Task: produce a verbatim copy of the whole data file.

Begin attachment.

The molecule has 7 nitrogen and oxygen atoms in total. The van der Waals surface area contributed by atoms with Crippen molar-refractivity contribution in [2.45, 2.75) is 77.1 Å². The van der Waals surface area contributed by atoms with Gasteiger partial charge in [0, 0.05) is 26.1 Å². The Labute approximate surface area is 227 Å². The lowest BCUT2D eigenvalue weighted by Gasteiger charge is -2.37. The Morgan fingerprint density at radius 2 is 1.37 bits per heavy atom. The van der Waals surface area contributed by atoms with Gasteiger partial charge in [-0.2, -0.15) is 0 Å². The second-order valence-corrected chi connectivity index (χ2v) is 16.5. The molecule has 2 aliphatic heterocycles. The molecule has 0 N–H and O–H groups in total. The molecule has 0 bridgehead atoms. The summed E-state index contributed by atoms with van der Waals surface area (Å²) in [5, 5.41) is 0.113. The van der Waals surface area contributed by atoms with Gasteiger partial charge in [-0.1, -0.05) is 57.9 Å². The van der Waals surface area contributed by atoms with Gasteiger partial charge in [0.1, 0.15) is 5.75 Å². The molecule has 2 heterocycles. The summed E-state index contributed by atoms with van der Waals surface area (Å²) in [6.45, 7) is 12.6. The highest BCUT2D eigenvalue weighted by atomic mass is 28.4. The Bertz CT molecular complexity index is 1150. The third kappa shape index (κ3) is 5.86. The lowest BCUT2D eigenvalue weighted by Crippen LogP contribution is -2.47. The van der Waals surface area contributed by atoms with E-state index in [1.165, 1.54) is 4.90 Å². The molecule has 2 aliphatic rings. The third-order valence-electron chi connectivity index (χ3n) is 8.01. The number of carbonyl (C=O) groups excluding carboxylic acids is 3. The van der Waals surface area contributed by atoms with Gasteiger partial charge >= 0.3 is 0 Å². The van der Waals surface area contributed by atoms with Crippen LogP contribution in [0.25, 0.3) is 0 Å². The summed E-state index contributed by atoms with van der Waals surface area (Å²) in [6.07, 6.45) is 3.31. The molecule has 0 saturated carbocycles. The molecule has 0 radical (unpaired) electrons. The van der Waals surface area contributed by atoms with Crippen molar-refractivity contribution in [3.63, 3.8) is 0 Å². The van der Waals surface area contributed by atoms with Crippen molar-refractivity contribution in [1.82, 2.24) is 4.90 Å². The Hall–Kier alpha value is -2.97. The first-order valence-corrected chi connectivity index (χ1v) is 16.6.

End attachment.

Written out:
The molecule has 7 nitrogen and oxygen atoms in total. The van der Waals surface area contributed by atoms with Crippen molar-refractivity contribution in [2.45, 2.75) is 77.1 Å². The van der Waals surface area contributed by atoms with Gasteiger partial charge in [0, 0.05) is 26.1 Å². The Labute approximate surface area is 227 Å². The lowest BCUT2D eigenvalue weighted by Gasteiger charge is -2.37. The Morgan fingerprint density at radius 2 is 1.37 bits per heavy atom. The van der Waals surface area contributed by atoms with Gasteiger partial charge in [-0.2, -0.15) is 0 Å². The second-order valence-corrected chi connectivity index (χ2v) is 16.5. The molecule has 2 aliphatic heterocycles. The molecule has 0 N–H and O–H groups in total. The molecule has 0 bridgehead atoms. The summed E-state index contributed by atoms with van der Waals surface area (Å²) in [5, 5.41) is 0.113. The van der Waals surface area contributed by atoms with Gasteiger partial charge in [-0.1, -0.05) is 57.9 Å². The van der Waals surface area contributed by atoms with Gasteiger partial charge in [0.1, 0.15) is 5.75 Å². The molecule has 2 heterocycles. The summed E-state index contributed by atoms with van der Waals surface area (Å²) in [6.45, 7) is 12.6. The highest BCUT2D eigenvalue weighted by atomic mass is 28.4. The Bertz CT molecular complexity index is 1150. The third kappa shape index (κ3) is 5.86. The lowest BCUT2D eigenvalue weighted by Crippen LogP contribution is -2.47. The van der Waals surface area contributed by atoms with E-state index in [1.165, 1.54) is 4.90 Å². The molecule has 2 aliphatic rings. The third-order valence-electron chi connectivity index (χ3n) is 8.01. The number of carbonyl (C=O) groups excluding carboxylic acids is 3. The van der Waals surface area contributed by atoms with Gasteiger partial charge >= 0.3 is 0 Å². The van der Waals surface area contributed by atoms with Crippen LogP contribution in [0.25, 0.3) is 0 Å². The summed E-state index contributed by atoms with van der Waals surface area (Å²) in [6.07, 6.45) is 3.31. The molecule has 0 saturated carbocycles. The molecule has 0 radical (unpaired) electrons. The van der Waals surface area contributed by atoms with Crippen molar-refractivity contribution in [3.63, 3.8) is 0 Å². The van der Waals surface area contributed by atoms with Crippen molar-refractivity contribution in [1.82, 2.24) is 4.90 Å². The Hall–Kier alpha value is -2.97. The first-order valence-corrected chi connectivity index (χ1v) is 16.6.